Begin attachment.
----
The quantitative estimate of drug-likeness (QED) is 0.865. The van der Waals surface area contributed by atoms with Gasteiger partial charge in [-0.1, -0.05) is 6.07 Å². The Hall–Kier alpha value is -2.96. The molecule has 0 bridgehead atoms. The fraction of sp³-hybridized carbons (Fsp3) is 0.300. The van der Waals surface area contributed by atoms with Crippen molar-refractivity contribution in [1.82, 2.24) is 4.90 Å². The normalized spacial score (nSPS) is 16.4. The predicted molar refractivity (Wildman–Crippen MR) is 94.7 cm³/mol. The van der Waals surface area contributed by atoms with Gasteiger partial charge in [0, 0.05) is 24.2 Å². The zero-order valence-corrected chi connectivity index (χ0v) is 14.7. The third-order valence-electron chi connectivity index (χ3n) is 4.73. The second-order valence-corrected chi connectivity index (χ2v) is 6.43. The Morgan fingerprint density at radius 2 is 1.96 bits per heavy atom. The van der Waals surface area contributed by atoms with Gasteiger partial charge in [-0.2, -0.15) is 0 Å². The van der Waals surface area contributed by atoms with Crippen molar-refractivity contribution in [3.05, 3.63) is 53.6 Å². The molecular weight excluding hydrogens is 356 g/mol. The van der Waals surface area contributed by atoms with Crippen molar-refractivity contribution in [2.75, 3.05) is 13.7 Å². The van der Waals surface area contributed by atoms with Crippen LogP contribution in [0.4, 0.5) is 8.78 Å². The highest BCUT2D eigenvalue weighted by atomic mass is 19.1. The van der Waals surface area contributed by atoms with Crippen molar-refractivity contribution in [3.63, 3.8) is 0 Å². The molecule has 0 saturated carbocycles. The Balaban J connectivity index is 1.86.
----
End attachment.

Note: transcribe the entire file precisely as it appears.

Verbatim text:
The quantitative estimate of drug-likeness (QED) is 0.865. The van der Waals surface area contributed by atoms with Gasteiger partial charge in [-0.1, -0.05) is 6.07 Å². The Hall–Kier alpha value is -2.96. The molecule has 0 bridgehead atoms. The fraction of sp³-hybridized carbons (Fsp3) is 0.300. The van der Waals surface area contributed by atoms with Crippen molar-refractivity contribution in [1.82, 2.24) is 4.90 Å². The normalized spacial score (nSPS) is 16.4. The predicted molar refractivity (Wildman–Crippen MR) is 94.7 cm³/mol. The van der Waals surface area contributed by atoms with Gasteiger partial charge in [0, 0.05) is 24.2 Å². The zero-order valence-corrected chi connectivity index (χ0v) is 14.7. The third-order valence-electron chi connectivity index (χ3n) is 4.73. The second-order valence-corrected chi connectivity index (χ2v) is 6.43. The Morgan fingerprint density at radius 2 is 1.96 bits per heavy atom. The van der Waals surface area contributed by atoms with Gasteiger partial charge in [-0.2, -0.15) is 0 Å². The van der Waals surface area contributed by atoms with Crippen molar-refractivity contribution in [3.05, 3.63) is 53.6 Å². The molecular weight excluding hydrogens is 356 g/mol. The van der Waals surface area contributed by atoms with Crippen molar-refractivity contribution in [2.75, 3.05) is 13.7 Å². The van der Waals surface area contributed by atoms with Crippen LogP contribution in [0.4, 0.5) is 8.78 Å². The highest BCUT2D eigenvalue weighted by atomic mass is 19.1. The van der Waals surface area contributed by atoms with Crippen molar-refractivity contribution in [3.63, 3.8) is 0 Å². The molecule has 0 saturated carbocycles. The Balaban J connectivity index is 1.86.